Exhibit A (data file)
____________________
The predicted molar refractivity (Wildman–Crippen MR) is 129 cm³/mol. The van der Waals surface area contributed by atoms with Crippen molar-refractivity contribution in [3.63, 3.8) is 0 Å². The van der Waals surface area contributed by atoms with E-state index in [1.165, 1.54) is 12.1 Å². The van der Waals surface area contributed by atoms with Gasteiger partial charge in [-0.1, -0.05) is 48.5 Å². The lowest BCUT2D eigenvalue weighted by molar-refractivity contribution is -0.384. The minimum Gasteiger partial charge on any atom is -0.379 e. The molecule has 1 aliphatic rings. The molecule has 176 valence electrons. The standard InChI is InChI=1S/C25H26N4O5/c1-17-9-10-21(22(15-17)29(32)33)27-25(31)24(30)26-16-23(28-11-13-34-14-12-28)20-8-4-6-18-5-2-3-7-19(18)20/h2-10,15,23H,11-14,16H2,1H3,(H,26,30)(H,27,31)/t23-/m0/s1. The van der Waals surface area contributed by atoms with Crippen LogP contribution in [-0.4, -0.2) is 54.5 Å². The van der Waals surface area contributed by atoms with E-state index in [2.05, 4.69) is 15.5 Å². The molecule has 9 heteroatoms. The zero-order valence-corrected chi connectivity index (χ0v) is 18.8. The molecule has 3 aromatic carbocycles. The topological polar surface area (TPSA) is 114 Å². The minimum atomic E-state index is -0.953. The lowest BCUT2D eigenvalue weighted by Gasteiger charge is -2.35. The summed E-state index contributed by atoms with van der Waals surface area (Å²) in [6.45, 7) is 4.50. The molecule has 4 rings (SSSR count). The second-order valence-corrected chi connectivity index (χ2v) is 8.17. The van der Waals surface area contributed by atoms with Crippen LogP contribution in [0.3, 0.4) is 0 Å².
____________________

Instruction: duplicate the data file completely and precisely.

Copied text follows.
The predicted molar refractivity (Wildman–Crippen MR) is 129 cm³/mol. The van der Waals surface area contributed by atoms with Crippen molar-refractivity contribution in [3.63, 3.8) is 0 Å². The van der Waals surface area contributed by atoms with E-state index in [1.165, 1.54) is 12.1 Å². The van der Waals surface area contributed by atoms with Gasteiger partial charge in [-0.1, -0.05) is 48.5 Å². The lowest BCUT2D eigenvalue weighted by molar-refractivity contribution is -0.384. The minimum Gasteiger partial charge on any atom is -0.379 e. The molecule has 1 aliphatic rings. The molecule has 176 valence electrons. The standard InChI is InChI=1S/C25H26N4O5/c1-17-9-10-21(22(15-17)29(32)33)27-25(31)24(30)26-16-23(28-11-13-34-14-12-28)20-8-4-6-18-5-2-3-7-19(18)20/h2-10,15,23H,11-14,16H2,1H3,(H,26,30)(H,27,31)/t23-/m0/s1. The van der Waals surface area contributed by atoms with Crippen LogP contribution in [-0.4, -0.2) is 54.5 Å². The van der Waals surface area contributed by atoms with E-state index in [2.05, 4.69) is 15.5 Å². The molecule has 9 heteroatoms. The zero-order valence-corrected chi connectivity index (χ0v) is 18.8. The molecule has 3 aromatic carbocycles. The topological polar surface area (TPSA) is 114 Å². The minimum atomic E-state index is -0.953. The lowest BCUT2D eigenvalue weighted by Gasteiger charge is -2.35. The summed E-state index contributed by atoms with van der Waals surface area (Å²) in [6.45, 7) is 4.50. The molecule has 4 rings (SSSR count). The second-order valence-corrected chi connectivity index (χ2v) is 8.17. The van der Waals surface area contributed by atoms with Crippen LogP contribution in [0.3, 0.4) is 0 Å².